The Senate will sit today to pass legislation the Federal Government says could help authorities deal with a specific threat of terrorism.
The Government says the new laws broadening the definition of a terrorist act are urgently needed because of a specific and credible threat of terrorism in the last few days.
It says the legislation will broaden the definition of a terrorist act, enabling people who are plotting an attack to be prosecuted.
But Democrats Leader Senator Lyn Allison and the Greens Senator Bob Brown are among those who are suspicious saying it is a bid to deflect attention from the Government's industrial relations (IR) legislation.
"This has all the hallmarks of John Howard manipulating the Parliament to his own political ends," Senator Brown said.
Labor's Arch Bevis says it is a convenient coincidence, but he is not too worried.
"If it is some ploy or smokescreen that will come out in the wash," he said.
Federal Attorney-General Philip Ruddock says the idea of a conspiracy is fanciful.
"Any idea that this was some form of conspiracy to divert peoples attention from other political issues which is being offered as a view by some is just I think very far fetched," he said. - http://www.abc.net.au/news/newsitems/200511/s1496527.htm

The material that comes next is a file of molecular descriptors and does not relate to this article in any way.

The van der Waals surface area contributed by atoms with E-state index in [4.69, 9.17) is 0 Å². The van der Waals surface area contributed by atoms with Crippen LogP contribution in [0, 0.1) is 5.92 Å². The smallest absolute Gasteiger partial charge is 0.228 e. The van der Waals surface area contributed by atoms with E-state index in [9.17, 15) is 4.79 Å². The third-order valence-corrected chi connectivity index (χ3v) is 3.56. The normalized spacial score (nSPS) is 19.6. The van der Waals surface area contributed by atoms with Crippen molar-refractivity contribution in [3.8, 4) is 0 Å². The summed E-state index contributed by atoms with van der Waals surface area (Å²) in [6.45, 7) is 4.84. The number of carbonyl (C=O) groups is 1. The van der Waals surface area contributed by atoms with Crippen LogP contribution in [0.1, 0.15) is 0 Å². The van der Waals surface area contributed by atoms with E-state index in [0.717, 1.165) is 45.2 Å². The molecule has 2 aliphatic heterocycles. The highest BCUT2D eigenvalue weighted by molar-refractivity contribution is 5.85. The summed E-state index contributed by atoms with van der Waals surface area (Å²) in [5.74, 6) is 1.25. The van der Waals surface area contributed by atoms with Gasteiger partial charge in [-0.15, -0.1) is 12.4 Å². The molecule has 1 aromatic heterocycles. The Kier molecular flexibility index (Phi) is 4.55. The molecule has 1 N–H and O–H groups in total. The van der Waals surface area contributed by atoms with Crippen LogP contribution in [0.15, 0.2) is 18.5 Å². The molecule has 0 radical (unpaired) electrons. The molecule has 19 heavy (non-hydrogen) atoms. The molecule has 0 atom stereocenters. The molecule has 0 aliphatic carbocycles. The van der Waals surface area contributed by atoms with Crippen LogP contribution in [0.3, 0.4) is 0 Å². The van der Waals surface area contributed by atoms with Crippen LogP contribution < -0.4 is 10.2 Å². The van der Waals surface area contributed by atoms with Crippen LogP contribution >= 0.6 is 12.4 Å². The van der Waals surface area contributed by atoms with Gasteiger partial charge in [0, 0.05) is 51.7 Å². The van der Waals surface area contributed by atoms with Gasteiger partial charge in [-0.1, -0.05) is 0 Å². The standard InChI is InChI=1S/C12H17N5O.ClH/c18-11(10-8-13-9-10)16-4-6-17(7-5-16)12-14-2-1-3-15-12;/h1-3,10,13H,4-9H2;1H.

Expert doubts terror attack is imminent
The Age, November 3, 2005 - 7:34AM
The terror alert on Wednesday could indicate the government was aware of a group or individual hatching a terror plot but that no attack was imminent, a terror expert said.
Neil Fergus, the former security chief for the 2000 Sydney Olympics, said the National Threat Assessment Centre (NTAC) had not yet elevated the current threat level from medium to high - http://theage.com.au/news/National/Expert-doubts-terror-attack-is-imminent/2005/11/03/1130823309266.html

Melbourne, Sydney may be terror targets
The Age, November 3, 2005 - 2:34AM
The new terrorist threat announced by the government involved suspects filming possible targets in Melbourne and one person who trained with a terrorist group, a leading analyst says. - http://theage.com.au/news/National/Melbourne-Sydney-may-be-terror-targets/2005/11/03/1130823293224.html